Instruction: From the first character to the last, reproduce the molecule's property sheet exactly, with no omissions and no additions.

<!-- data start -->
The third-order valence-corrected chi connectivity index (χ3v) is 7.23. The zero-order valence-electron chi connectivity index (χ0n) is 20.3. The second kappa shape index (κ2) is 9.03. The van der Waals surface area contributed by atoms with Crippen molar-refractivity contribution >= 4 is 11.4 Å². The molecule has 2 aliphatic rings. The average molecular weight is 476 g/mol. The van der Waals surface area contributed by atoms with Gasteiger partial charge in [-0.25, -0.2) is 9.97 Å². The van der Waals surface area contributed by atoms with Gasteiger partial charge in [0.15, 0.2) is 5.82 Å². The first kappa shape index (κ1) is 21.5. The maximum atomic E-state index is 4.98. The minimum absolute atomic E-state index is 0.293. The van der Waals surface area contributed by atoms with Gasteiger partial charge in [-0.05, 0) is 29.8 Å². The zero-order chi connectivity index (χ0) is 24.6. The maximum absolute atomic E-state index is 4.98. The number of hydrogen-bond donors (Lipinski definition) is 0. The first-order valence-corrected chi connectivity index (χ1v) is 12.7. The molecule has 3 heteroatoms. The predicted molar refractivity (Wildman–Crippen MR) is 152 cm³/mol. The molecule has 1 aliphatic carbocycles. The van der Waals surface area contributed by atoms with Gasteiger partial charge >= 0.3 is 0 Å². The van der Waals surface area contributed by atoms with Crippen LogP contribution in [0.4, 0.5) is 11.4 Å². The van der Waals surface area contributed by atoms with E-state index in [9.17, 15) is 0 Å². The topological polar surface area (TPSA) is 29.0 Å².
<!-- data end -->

The third-order valence-corrected chi connectivity index (χ3v) is 7.23. The zero-order valence-electron chi connectivity index (χ0n) is 20.3. The second kappa shape index (κ2) is 9.03. The van der Waals surface area contributed by atoms with Crippen molar-refractivity contribution >= 4 is 11.4 Å². The molecule has 2 aliphatic rings. The average molecular weight is 476 g/mol. The van der Waals surface area contributed by atoms with Gasteiger partial charge in [-0.25, -0.2) is 9.97 Å². The van der Waals surface area contributed by atoms with Gasteiger partial charge in [0.15, 0.2) is 5.82 Å². The first kappa shape index (κ1) is 21.5. The maximum atomic E-state index is 4.98. The minimum absolute atomic E-state index is 0.293. The van der Waals surface area contributed by atoms with Gasteiger partial charge in [-0.05, 0) is 29.8 Å². The zero-order chi connectivity index (χ0) is 24.6. The maximum absolute atomic E-state index is 4.98. The number of hydrogen-bond donors (Lipinski definition) is 0. The first-order valence-corrected chi connectivity index (χ1v) is 12.7. The molecule has 3 heteroatoms. The predicted molar refractivity (Wildman–Crippen MR) is 152 cm³/mol. The molecule has 1 aliphatic carbocycles. The van der Waals surface area contributed by atoms with Gasteiger partial charge >= 0.3 is 0 Å². The van der Waals surface area contributed by atoms with Crippen LogP contribution in [0.4, 0.5) is 11.4 Å². The van der Waals surface area contributed by atoms with E-state index in [9.17, 15) is 0 Å². The topological polar surface area (TPSA) is 29.0 Å².